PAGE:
Perennial salvias are the colorful stars of the garden

    Baptisia may be my new plant favorite, but right now our garden owes its color to perennial salvias. These colorful relatives of culinary sage come in a variety of sizes and colors to fit every garden.
    Breeders started working with salvias after World War II, and many of the cultivars in our well-established garden are older ones. As a rule of thumb, plants with the word nemorosa in their Latin names are stiffly upright, and so are their flower stems. ‘Superba’ types like ‘Maynight’ have a looser growing habit and larger flowers on their spikes.
    All of the salvia are huge this year and filled with blossoms, probably because we’ve had abundant moisture. Along the front path, purple ‘Maynight’ covers the bare canes of the pink ‘Carefree’ roses standing behind them. Farther down the bed, the dark stems and purple spires of ‘Cardonna’ tower over the flat-top yellow yarrow blooms.
    The front border repeats ‘Cardonna,’ and adds the spikes of the lighter blue-purple ‘East Friesland’ and white ‘Snowhill.’ In the back yard ‘pastel Pink Damask’ mixes with the purple chive flowers, and tiny 6-inch tall “Marcus’ fills in on the corners of the beds.
    Two new salvias were added to our garden last year. ‘Crystal Blue’ has pastel blue blossoms. The light colored flowers don’t make much of an impact, but if I cut the spent spikes as they fade, new ones are produced so quickly it’s always in flower.
    ‘Azure Snow’ has been a huge surprise. I purchased one last summer and stuck it in a bed undergoing renovation. It’s now a giant, almost 3 feet tall and solidly upright despite the wild weather last week. The mixed white and blue on the flowers make less impact than the darker purple or rose blooms on many salvias, but its size and sturdy habit make it a winner.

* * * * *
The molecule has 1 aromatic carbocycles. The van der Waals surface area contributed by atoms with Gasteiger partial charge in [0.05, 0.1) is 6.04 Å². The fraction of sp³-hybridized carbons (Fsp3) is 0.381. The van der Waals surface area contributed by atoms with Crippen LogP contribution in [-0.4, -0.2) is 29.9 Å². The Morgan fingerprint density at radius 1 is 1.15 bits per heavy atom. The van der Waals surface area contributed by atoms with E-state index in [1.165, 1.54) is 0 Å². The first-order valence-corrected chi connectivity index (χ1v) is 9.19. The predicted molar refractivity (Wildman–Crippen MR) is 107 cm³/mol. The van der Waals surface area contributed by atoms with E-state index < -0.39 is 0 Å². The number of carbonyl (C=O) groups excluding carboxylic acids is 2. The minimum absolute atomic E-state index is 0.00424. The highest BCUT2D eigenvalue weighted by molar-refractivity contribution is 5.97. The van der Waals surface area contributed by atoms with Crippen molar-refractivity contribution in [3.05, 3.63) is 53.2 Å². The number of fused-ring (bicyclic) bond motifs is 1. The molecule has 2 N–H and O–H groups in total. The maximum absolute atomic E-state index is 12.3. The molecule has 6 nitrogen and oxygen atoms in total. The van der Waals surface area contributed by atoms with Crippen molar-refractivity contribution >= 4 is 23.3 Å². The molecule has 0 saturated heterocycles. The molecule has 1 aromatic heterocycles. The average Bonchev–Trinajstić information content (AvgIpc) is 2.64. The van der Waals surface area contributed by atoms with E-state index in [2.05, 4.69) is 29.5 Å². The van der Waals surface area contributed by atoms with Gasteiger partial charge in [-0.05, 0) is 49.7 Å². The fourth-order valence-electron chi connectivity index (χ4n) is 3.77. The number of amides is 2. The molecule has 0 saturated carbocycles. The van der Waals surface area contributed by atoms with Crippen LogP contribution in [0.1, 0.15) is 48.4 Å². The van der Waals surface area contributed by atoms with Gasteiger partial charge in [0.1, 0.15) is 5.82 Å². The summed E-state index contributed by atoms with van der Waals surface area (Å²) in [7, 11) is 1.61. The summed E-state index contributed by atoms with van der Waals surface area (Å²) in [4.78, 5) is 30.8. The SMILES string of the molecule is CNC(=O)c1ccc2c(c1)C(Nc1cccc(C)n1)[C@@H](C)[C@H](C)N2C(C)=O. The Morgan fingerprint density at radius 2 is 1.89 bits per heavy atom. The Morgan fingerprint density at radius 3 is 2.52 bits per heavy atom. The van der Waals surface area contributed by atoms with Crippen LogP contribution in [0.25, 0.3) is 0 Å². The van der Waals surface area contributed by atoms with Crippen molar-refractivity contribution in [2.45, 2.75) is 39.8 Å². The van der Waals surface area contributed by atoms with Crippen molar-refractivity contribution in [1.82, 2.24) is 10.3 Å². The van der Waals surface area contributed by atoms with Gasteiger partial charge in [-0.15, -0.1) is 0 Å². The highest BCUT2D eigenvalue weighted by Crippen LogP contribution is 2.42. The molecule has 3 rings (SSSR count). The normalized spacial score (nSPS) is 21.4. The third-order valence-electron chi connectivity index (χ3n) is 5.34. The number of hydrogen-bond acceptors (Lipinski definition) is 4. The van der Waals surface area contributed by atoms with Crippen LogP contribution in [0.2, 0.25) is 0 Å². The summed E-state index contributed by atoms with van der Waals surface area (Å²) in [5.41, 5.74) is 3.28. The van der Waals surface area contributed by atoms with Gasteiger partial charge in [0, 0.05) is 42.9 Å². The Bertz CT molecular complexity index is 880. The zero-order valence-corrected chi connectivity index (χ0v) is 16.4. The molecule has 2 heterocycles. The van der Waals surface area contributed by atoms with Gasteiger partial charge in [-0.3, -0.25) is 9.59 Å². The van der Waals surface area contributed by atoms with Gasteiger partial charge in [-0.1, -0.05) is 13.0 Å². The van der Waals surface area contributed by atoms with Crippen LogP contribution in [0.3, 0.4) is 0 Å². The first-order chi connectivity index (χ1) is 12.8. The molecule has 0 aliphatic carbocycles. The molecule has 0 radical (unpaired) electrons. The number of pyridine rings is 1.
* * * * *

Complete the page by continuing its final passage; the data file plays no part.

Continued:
Salvias can provide several flushes of flowers if they are cut back as soon as they begin to fade. I just whack off the top of the plants leaving about one-third of the growth. In a couple of weeks, the display is back on.
    Like all perennials, salvias will need to be divided. They sometimes fall to pieces when lifted, and the woody roots don’t look like they can survive, but they easily reestablish, especially if they’re divided early in spring.
    Perennial salvias come in shades of pink, rose, blue, purple and white, and newer introductions feature larger flowers. Selections like ‘Wild Thing’ and ‘Cherry Queen’ with cherry red flowers are less hardy in our zone, and while they will survive mild winters, don’t be surprised to lose them after just a few years.
    Perennial salvias are hardy to at least zone 5 and unattractive to rabbits, deer and most insect pests. Culinary sage is also hardy, so it’s safe to leave in the ground if the soil is well-draining.     
    Some of the large annual salvias like ‘Black and Blue’ and ‘Skyblue’ are spectacular potted plants that form underground tubers. I’ve had good success digging out the tubers after a light frost and storing them with my canna tubers and amaryllis bulbs. I divide the tubers and restart the plants in late February or March so I have large plants to put out in the garden.

 

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Wisconsin’s largest paid circulation community weekly newspaper. Serving Port Washington, Saukville, Grafton, Fredonia, Belgium, as well as Ozaukee County government. Locally owned and printed in Port Washington, Wisconsin.

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